Meton of Athens was a mathematician, astronomer and engineer who lived in Athens in the 5th century BC. He is best known for the 19-year Metonic Cycle which he introduced into the Athenian luni-solar calendar as a method of calculating dates. It was his observation that a period of 19 solar years (6,940 days) is almost exactly 235 synodic or lunar months, with an error of only 2 hours between 19 years and 235 months. This cycle can be used to predict eclipses, forms the basis of the Greek and Jewish calendars, and is used to determine the date for Easter each year. He worked closely with Euctemon.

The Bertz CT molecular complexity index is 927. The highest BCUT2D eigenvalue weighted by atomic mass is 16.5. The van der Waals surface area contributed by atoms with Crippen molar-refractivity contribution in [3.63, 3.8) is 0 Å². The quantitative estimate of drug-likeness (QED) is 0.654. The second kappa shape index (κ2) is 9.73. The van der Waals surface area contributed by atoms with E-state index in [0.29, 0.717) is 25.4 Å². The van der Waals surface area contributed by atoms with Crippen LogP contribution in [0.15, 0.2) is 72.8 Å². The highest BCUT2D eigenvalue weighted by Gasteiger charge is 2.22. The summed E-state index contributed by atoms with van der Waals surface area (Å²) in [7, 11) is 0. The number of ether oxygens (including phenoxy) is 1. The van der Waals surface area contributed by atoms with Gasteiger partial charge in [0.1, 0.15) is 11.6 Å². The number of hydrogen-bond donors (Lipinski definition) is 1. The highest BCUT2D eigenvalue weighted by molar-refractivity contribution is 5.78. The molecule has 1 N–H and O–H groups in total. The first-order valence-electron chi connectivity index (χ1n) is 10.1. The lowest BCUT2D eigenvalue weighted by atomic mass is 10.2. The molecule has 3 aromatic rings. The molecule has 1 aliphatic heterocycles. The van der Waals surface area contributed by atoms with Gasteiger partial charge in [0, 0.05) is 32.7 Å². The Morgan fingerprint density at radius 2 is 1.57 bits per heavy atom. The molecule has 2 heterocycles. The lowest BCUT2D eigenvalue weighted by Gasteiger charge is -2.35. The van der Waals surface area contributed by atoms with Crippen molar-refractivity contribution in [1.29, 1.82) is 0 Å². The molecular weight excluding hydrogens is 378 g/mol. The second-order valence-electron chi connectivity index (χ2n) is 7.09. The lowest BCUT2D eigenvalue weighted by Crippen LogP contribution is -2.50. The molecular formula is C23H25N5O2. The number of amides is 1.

Aglaonice Agrippa Anaximander Andronicus Apollonius Aratus Aristarchus Aristyllus Attalus Autolycus Bion Callippus Cleomedes Cleostratus Conon Eratosthenes Euctemon Eudoxus Geminus Heraclides Hicetas Hipparchus Hippocrates of Chios Hypsicles Menelaus Meton Oenopides Philip of Opus Philolaus Posidonius Ptolemy Pytheas Seleucus Sosigenes of Alexandria Sosigenes the Peripatetic Strabo Thales Theodosius Theon of Alexandria Theon of Smyrna Timocharis

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